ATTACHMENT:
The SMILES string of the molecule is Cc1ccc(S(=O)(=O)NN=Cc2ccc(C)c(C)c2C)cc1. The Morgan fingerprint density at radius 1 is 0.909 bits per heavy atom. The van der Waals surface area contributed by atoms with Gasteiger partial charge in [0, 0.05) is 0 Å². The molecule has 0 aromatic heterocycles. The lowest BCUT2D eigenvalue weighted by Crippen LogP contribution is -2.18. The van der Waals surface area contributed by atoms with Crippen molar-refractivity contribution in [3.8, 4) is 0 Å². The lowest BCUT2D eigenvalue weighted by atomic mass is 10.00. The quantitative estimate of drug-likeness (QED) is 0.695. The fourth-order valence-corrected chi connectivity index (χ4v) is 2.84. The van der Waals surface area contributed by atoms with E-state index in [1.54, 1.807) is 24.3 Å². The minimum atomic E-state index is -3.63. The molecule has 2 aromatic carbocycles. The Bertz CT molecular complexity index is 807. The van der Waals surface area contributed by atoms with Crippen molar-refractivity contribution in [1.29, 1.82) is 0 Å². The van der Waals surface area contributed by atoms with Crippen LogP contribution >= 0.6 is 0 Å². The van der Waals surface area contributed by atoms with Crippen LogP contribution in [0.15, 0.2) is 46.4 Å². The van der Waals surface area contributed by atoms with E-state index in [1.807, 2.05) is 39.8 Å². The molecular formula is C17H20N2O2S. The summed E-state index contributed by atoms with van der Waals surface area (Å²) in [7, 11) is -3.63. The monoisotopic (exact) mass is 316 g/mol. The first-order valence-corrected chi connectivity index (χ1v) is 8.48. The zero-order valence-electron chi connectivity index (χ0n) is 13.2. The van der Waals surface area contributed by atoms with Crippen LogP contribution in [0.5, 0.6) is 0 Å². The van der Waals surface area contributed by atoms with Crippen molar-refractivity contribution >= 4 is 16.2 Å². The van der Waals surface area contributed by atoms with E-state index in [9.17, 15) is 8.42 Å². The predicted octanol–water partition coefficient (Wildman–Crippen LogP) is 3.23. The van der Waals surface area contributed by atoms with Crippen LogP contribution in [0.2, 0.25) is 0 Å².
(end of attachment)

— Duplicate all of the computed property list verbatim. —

The SMILES string of the molecule is Cc1ccc(S(=O)(=O)NN=Cc2ccc(C)c(C)c2C)cc1. The Morgan fingerprint density at radius 1 is 0.909 bits per heavy atom. The van der Waals surface area contributed by atoms with Gasteiger partial charge in [0, 0.05) is 0 Å². The molecule has 0 aromatic heterocycles. The lowest BCUT2D eigenvalue weighted by Crippen LogP contribution is -2.18. The van der Waals surface area contributed by atoms with Crippen molar-refractivity contribution in [3.8, 4) is 0 Å². The lowest BCUT2D eigenvalue weighted by atomic mass is 10.00. The quantitative estimate of drug-likeness (QED) is 0.695. The fourth-order valence-corrected chi connectivity index (χ4v) is 2.84. The van der Waals surface area contributed by atoms with E-state index in [1.54, 1.807) is 24.3 Å². The minimum atomic E-state index is -3.63. The molecule has 2 aromatic carbocycles. The Bertz CT molecular complexity index is 807. The van der Waals surface area contributed by atoms with Crippen molar-refractivity contribution in [1.29, 1.82) is 0 Å². The van der Waals surface area contributed by atoms with Crippen LogP contribution >= 0.6 is 0 Å². The van der Waals surface area contributed by atoms with Crippen LogP contribution in [0.15, 0.2) is 46.4 Å². The van der Waals surface area contributed by atoms with E-state index in [1.807, 2.05) is 39.8 Å². The molecular formula is C17H20N2O2S. The summed E-state index contributed by atoms with van der Waals surface area (Å²) in [7, 11) is -3.63. The monoisotopic (exact) mass is 316 g/mol. The first-order valence-corrected chi connectivity index (χ1v) is 8.48. The zero-order valence-electron chi connectivity index (χ0n) is 13.2. The van der Waals surface area contributed by atoms with Crippen LogP contribution in [0.5, 0.6) is 0 Å². The van der Waals surface area contributed by atoms with Crippen molar-refractivity contribution >= 4 is 16.2 Å². The van der Waals surface area contributed by atoms with E-state index in [9.17, 15) is 8.42 Å². The predicted octanol–water partition coefficient (Wildman–Crippen LogP) is 3.23. The van der Waals surface area contributed by atoms with Crippen LogP contribution in [0.2, 0.25) is 0 Å².